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A simple soil test is required for gardens because it provides critical information about contaminant levels, nutrient levels and recommendations for amending the soil. Learn more about soil testing at the Ohio State University Extension service.
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There are many resources available for those interested in starting a community garden, including OSU Extension (OSUE), workshops and classes, start-up guides, and existing community gardeners.
OSUE can help you:
Visit the OSUE website or call (216) 429-8200
Contact the Building & Housing Department at 216-491-1473.
Contact the Building & Housing Department at 216-491-1473 as soon as you have an outline of what you want to do. The City is best positioned to provide you with assistance on City regulations and processes and connect you with relevant resources. Contact the City for information related to:
Investigate a number of potential sites from the outset to avoid disappointment. Your ideal site may be unavailable because of soil contamination or other reasons.
You will want to ensure that you get enough water to meet the needs of the plants planned for the garden. Some of the common ways to access water for a community garden include:
Consider sharing the cost of water with a neighboring homeowner who is willing to supply water with a nearby spigot from their home.
Rain barrels collect and store rainwater, typically from a garage or house roof, that would otherwise be lost to runoff and diverted into storm drains. If your site does not have a building or garage, consider whether neighboring homeowners would allow you to install and use rain barrels at their homes or garages. The City encourages rain barrels be located at the rear and side of homes and be screened from the street view by landscaping.
A rain barrel is usually constructed out of a 55 gallon drum and connected to a gutter downspout. In the City, rain barrels are permitted as long as drains and/or overflows from the barrel do not flow back toward the building or create a nuisance condition. Typically, this issue is addressed by using a diverter, which does not permanently disconnect the downspout for a rain barrel. The diverter allows water to collect in the rain barrel until it is full, and then allows the overflow water to run down through your downspout as it was originally designed.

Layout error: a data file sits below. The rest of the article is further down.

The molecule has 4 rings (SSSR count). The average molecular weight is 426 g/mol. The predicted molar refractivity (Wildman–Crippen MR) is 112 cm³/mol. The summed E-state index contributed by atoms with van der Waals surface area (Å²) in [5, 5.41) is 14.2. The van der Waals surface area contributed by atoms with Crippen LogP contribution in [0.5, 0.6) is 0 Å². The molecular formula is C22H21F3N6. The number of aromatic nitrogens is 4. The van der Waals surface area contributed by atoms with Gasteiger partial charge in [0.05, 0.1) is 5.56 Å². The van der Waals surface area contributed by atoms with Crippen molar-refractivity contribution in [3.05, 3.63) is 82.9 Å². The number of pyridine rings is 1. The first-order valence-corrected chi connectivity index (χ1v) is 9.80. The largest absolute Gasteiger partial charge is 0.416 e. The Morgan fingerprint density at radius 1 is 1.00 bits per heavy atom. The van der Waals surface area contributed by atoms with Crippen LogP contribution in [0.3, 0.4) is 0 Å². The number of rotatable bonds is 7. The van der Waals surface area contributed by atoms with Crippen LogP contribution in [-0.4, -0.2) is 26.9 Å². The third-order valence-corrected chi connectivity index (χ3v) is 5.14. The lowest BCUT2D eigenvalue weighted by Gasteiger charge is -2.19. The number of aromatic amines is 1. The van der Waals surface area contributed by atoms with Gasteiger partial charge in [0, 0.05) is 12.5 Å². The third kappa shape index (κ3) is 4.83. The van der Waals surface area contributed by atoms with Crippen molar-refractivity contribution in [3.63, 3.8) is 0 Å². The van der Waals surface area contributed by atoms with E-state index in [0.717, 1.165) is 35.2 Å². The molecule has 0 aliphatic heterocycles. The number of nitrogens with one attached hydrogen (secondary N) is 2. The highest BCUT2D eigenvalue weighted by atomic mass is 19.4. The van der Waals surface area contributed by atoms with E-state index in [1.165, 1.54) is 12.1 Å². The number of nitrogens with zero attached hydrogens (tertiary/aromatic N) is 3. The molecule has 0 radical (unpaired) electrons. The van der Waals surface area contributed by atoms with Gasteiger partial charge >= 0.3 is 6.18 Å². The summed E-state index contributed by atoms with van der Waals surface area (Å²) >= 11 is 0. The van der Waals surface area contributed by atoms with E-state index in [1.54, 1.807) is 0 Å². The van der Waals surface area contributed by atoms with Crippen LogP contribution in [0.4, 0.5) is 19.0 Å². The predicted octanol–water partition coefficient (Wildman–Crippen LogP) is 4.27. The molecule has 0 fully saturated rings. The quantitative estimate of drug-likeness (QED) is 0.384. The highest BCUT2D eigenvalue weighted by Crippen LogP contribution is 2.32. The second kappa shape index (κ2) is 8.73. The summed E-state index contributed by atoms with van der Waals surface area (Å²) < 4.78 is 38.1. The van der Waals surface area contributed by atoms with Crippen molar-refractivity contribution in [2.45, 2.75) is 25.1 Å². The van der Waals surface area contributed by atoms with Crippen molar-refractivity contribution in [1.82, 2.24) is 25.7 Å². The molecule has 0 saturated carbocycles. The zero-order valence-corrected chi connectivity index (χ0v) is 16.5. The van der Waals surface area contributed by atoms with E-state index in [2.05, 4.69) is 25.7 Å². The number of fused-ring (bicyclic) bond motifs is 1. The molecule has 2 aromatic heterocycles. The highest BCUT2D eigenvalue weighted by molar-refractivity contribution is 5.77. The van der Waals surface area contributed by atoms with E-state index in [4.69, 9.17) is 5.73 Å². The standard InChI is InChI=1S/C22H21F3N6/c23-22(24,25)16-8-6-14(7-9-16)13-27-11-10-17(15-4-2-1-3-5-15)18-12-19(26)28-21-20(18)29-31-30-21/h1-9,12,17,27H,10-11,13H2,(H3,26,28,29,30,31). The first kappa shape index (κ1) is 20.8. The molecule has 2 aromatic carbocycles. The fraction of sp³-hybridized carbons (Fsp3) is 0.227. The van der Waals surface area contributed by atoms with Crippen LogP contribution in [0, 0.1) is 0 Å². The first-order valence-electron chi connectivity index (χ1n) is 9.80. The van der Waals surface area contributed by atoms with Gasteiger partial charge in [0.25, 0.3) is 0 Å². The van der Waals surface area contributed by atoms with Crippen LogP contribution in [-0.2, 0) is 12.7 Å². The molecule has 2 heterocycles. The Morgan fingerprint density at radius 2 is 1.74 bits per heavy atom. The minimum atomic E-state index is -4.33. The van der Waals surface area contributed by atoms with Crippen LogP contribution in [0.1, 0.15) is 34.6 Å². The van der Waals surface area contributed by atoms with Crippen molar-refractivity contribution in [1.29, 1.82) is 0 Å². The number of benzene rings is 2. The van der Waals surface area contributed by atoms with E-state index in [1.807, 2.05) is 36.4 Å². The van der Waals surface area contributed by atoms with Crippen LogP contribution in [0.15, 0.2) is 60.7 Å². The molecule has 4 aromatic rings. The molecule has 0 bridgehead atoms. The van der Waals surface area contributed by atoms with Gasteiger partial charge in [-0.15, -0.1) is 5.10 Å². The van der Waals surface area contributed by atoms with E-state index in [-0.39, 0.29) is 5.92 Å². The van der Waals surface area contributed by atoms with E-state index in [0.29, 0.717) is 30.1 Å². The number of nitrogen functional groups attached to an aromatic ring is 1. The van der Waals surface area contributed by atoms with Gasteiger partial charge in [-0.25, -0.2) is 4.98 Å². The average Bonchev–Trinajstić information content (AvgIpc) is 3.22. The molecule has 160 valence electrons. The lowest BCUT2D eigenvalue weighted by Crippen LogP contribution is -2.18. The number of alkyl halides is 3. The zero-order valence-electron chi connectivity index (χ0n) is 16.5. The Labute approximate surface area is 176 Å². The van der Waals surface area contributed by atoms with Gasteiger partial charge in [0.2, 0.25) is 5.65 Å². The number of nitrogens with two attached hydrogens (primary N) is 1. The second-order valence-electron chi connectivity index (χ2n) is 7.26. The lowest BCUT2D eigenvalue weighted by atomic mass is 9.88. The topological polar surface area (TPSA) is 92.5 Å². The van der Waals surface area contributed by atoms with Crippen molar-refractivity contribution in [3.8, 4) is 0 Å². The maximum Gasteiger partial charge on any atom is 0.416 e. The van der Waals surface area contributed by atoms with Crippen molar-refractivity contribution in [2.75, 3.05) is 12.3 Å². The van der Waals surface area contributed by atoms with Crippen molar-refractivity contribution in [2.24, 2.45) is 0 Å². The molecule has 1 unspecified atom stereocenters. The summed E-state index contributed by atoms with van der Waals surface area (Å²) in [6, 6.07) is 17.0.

Although spigots have a relatively high upfront cost, it makes water access easy and convenient for the life of the community garden. Use of a spigot on City-owned lots will be discussed on a case-by-case basis with applicants for City-owned properties. To set up an account for a metered spigot on privately-owned lots, complete the Cleveland Water's domestic application and letter of intent, and submit, along with a plot plan showing the location of the connection and the vault being used to Cleveland Water's Permit and Sales Department, which can be reached at 216-664-2444 ext. 5203.
Although fire hydrants are located in the City of Shaker Heights, the City of Cleveland supplies water to the hydrants and is responsible for water usage permits. Therefore, it is necessary to obtain permits from both Shaker Heights and Cleveland Water to use water from a fire hydrant for your garden:
To obtain a Shaker Heights Hydrant Use Permit:
To obtain a Cleveland Water Usage Permit:The Cleveland Water Department issues Community Garden Permits. Find additional information on permits on the Cleveland Water website or contact the Permit and Sales Unit at 216-664-2444.
Zoning ordinance sections related to fences, setbacks, signs, and structures are the sections most likely to apply to a community garden. For guidance related to these and any other applicable zoning regulations, contact email Dan Feinstein at the Planning Department at 216-491-1435.
The following are some additional considerations for those interested in starting a community garden:
Call 216-491-1473 for information about available and suitable City-owned vacant lots.
Gather the information needed to complete the Board of Zoning Appeals/City Planning Commission (BZA / CPC) application.
For questions or additional information related to zoning or CPC, email Dan Feinstein or call 216-491-1435.
The costs will vary depending on the size of the site, materials and plants used, type of water access, and site plans. Contact OSU Extension at 216-429-8200 if you need help creating a budget. Consider what costs your garden might incur for:
Timing depends on how long it takes to get your group organized and any unique challenges or opportunities posed by your site and plans. If you are using a City-owned lot, you should start the process at least 5 months in advance of wanting to plant because you will need to get on the agenda of several different City committees.